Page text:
This article was written by Tamsin Smith and originally published in Jing Daily

For China’s ultra-rich, luxury concierge clubs offer access to experiences that money alone can’t buy.

From renting an entire island in Dubai for a secret getaway, to offering members the opportunity to meet the Pope, luxury lifestyle clubs are becoming increasingly popular with the nation’s wealthy adventure seekers.

Last year saw luxury concierge service Quintessentially close the Sydney Harbour Bridge to allow one member to propose to his fiancée.

The cost of membership at Quintessentially ranges up to US$50,000 per person per year

Recently, a Chinese member spent 10 days in Lapland with a professional driver for a Lamborghini trip on ice.

The private club is on hand 24 hours a day, 365 days a year, to assist its members with any- and all- lifestyle requests. According to the company’s website, “all you have to do is ask”.

The most extravagant request fulfilled by a luxury concierge service

Quintessentially was founded in London in 2000 and entered China’s market in 2008.

The club began by accepting only 50 members per city, but now serves more than 250,000 members worldwide.

According to a joint report by PwC and Swiss investment bank UBS, China now has more billionaires than the United States.

In October 2017, the study claimed the number of Chinese billionaires had increased by 25 per cent compared with the previous year, to 637.

By comparison, there are 537 and 342 billionaires in the US and Europe, respectively.

Quintessentially’s average Elite member – who can enjoy concierge services worldwide out of the company’s 60 global offices – is worth an average of US$50 million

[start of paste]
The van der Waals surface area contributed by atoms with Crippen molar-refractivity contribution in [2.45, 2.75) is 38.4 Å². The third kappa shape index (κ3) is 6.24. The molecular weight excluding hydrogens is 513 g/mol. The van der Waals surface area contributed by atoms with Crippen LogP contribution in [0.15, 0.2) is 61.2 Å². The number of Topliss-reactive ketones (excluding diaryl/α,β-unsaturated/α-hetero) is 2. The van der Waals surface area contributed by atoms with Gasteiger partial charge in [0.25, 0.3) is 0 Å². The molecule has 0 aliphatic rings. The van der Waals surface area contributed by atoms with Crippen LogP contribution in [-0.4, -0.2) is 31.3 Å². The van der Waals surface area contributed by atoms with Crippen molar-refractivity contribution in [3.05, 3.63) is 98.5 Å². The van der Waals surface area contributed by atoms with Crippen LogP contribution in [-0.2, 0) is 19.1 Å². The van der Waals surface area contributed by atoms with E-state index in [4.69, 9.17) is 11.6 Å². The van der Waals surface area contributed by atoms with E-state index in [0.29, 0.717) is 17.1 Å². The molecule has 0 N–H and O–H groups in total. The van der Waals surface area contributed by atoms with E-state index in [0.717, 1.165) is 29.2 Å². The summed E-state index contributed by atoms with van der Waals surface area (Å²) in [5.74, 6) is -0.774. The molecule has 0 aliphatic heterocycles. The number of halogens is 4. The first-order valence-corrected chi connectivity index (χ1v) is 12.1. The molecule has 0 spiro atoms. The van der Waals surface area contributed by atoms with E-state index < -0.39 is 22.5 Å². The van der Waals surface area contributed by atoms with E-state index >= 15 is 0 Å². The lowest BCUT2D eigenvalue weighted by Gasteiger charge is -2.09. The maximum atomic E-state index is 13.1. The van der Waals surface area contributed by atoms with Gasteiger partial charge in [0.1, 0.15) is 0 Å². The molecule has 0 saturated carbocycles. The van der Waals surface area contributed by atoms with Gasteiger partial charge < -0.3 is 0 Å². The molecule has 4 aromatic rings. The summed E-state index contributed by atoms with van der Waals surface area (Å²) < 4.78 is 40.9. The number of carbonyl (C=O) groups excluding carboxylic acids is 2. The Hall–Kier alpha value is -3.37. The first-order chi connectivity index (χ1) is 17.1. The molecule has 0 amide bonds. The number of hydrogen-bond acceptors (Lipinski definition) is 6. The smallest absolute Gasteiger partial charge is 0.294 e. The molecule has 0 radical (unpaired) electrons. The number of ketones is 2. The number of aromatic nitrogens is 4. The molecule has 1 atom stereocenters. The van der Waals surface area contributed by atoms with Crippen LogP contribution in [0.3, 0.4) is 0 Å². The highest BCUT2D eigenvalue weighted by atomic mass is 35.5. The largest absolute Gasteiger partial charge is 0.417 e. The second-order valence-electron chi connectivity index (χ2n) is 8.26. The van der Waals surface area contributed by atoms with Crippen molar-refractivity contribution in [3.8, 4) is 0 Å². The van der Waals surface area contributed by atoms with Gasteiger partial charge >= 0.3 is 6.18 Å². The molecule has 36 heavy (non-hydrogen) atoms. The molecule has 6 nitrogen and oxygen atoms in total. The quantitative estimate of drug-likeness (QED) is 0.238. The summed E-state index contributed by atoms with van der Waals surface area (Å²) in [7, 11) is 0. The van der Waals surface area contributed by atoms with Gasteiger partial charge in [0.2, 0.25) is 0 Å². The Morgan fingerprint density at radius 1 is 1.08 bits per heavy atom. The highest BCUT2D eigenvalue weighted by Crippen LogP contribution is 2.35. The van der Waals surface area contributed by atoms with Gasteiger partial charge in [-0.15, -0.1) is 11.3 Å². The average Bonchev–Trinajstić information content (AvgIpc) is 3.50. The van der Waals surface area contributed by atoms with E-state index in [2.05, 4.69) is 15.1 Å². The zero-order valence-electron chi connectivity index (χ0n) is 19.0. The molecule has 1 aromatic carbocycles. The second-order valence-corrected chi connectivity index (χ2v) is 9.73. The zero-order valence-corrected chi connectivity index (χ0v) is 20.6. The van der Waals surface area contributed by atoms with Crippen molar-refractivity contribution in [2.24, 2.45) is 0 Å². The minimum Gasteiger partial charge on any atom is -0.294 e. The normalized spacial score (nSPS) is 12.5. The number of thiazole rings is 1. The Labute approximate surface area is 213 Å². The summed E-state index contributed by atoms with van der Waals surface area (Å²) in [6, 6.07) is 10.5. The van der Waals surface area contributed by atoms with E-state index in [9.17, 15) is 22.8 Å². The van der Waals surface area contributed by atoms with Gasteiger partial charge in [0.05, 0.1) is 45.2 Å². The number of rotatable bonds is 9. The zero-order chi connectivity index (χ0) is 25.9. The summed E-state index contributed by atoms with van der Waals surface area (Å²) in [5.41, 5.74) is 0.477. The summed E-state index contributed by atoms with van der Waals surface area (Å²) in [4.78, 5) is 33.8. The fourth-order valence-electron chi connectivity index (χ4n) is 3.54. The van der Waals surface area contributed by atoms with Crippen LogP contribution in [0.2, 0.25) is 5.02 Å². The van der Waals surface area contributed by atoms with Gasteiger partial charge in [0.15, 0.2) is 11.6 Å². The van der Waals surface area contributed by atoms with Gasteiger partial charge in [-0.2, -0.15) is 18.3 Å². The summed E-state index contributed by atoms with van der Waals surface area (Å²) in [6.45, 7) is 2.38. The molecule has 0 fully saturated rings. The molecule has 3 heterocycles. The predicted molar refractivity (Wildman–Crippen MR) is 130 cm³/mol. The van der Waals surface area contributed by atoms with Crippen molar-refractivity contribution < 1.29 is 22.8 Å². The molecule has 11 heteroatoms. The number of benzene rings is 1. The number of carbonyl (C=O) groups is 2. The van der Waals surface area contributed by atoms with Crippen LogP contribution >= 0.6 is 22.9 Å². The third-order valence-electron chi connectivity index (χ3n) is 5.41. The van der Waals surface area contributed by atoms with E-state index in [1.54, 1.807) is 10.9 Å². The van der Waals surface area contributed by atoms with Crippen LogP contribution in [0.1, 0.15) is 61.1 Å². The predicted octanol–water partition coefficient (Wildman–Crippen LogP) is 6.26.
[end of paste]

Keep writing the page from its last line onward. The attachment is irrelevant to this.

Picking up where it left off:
This rise of China’s superaffluent consumer has also seen a rise in the maturity of their spending habits.

Back in 2016, Vincent Lai, the managing director of Quintessentially for Greater China, believed the Chinese clientele to be less mature than their Western counterparts.

He told the South China Morning Post at the time: “Chinese clients are impatient and their whims are random and vague.”

However, as China’s ultra-rich gain a more established sense of their own wealth, Chinese tastes and luxury requests are evolving.

Annastasia Seebohm, CEO of Quintessentially, spoke to Jing Daily at this month’s Women in Luxury conference in New York.

“I think the biggest way that requests from our Chinese members have changed over the past 10 years or so is that they’ve become meaningful,” she said.

“It’s now about a meaningful experience, a meaningful conversation – it’s educational.

“So even if it’s about culinary, what’s the educational experience around it?

“If it’s about luxury products and goods, what’s the educational experience around the craftsmanship?”

Being in the industry for so many years has also allowed us to develop these really strong relationships with international brands so our clients are well looked after
Annastasia Seebohm, CEO of Quintessentially

The cost of membership at Quintessentially ranges up to US$50,000 per person per year.

The average Elite member – who can enjoy concierge services worldwide out of the company’s 60 global offices – is worth an average of US$50 million.

“One of our big advantages is our geographical scope,” Seebohm said.

“Being in the industry for so many years has also allowed us to develop these really strong relationships with international brands so our clients are well looked after.”

Luxury concierge clubs thrive on their relationships with global luxury brands.

At Quintessentially, Louis Vuitton consistently comes out on top as the brand of choice for Chinese members.

The club has arranged exclusive Louis Vuitton experiences for a number of its Chinese clients. Seebohm said: “We cultivate partnerships with brands we know are interesting to our members. “There’s a benefit to them, they know that we’re looking after interesting types of people, and we know that they will look after our most valuable clients as well.”

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Despite Chinese desire for luxury brands staying strong, Seebohm said it had seen some of its biggest growth among Chinese members in the categories of education and health & wellness. Compared with five years ago, education requests from Chinese members have soared by 44.7 per cent.